Betty Davis, They Say I’m Different

Hua Hsu

By Hua Hsu

on 04.22.11 in Reviews

By 1969 Betty Davis'marriage to Miles was in shambles. There were rumors of an affair with Hendrix; there remains chatter about jealousy and abuse. Perhaps this is what necessarily happens when two effervescent souls meet, and neither relents. She returned to making music, penning songs for the Chambers Brothers and the Commodores. Briefly decamping to England, Davis befriended Marc Bolan, who encouraged her to record her own songs. She returned to the Bay Area and assembled a band consisting of past and future members of Sly and the Family Stone, Graham Central Station, Journey, Tower of Power and the Pointer Sisters.

The world wasn’t ready for a one-woman Funkadelic in the ‘70s. Are you?

The result was Betty Davis, released in 1973 on the modest Just Sunshine label. A trio of Bettys strapped in silver, thigh-high moon boots adorns the cover. A savage riff powered “If I'm in Luck I Might Get Picked Up,” a raspy, raunchy mission statement of sorts. Slinking along with Larry Graham's bass-line, Davis sounded like nothing else around — it was erotic without seeming trashy, skillfully executed but flippant toward the proper life.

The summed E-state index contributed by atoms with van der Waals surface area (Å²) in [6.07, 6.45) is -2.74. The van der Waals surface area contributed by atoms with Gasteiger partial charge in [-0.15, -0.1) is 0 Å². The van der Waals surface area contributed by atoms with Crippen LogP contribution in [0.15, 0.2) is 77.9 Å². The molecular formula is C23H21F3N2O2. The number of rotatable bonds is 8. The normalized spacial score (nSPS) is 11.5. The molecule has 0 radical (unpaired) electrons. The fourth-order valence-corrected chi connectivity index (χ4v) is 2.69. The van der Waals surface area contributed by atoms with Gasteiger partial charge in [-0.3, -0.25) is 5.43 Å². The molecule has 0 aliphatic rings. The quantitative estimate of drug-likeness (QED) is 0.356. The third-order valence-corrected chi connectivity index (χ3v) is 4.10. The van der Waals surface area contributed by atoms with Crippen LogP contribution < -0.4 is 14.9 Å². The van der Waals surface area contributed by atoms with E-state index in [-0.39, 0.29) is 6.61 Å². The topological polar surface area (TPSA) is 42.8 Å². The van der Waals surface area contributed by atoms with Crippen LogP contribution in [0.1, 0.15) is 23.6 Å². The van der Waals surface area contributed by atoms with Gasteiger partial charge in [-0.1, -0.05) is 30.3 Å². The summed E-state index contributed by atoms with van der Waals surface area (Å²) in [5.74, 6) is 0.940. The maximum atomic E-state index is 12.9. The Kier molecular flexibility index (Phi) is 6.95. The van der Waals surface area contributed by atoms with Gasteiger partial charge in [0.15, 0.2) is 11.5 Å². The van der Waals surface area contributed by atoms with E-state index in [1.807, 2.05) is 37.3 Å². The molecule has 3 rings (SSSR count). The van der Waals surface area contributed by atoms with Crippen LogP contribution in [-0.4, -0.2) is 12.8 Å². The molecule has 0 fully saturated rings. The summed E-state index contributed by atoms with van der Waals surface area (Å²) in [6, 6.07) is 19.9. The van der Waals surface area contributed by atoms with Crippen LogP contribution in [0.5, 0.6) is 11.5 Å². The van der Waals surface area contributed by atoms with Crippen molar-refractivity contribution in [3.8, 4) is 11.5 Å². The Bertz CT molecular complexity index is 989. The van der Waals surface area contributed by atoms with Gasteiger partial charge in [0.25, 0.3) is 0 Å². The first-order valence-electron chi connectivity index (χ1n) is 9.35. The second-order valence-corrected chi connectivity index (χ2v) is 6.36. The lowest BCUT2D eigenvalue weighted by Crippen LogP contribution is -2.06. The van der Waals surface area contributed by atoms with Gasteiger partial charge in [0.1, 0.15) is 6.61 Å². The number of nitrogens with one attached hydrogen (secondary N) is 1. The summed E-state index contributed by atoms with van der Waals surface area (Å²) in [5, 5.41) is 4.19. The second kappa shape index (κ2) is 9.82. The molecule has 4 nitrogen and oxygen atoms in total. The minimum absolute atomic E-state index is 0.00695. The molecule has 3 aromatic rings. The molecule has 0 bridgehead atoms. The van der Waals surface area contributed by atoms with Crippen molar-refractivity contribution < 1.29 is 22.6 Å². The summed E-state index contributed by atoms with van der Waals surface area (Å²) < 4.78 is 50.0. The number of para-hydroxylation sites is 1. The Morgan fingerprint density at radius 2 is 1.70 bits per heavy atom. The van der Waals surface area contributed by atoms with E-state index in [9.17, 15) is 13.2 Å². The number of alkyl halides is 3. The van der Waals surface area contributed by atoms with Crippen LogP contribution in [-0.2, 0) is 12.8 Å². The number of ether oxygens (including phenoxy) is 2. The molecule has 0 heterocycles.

She moved further to the left the following year, with the aptly titled They Say I'm Different. Davis was already courting controversy — a Detroit radio station had faced an NAACP boycott upon adding “If I'm in Luck…” to its playlist, and religious groups protested her concerts. The cover of They Say didn't do much to stem this, as Betty adopted a Ziggy Stardust-like cosmic gladiator pose. One only wonders what sort of prey she bagged, given songs like “He Was a Big Freak” — sexually suggestive in an off-kilter, Velvet Underground-ish way — and the swaggering “Shoo-B-Doop and Cop Him” (later sampled by Ice Cube). The gurgling funk-rock workout of “Don't Call Her No Tramp” was pretty self-explanatory. The next year she released the risqué Nasty Gal. None of the albums sold very well and over the decades she sank into obscurity, rescued occasionally by Miles fanatics or funk historians. After all, nobody was ready for a black rock star or a one-woman Funkadelic. Are you?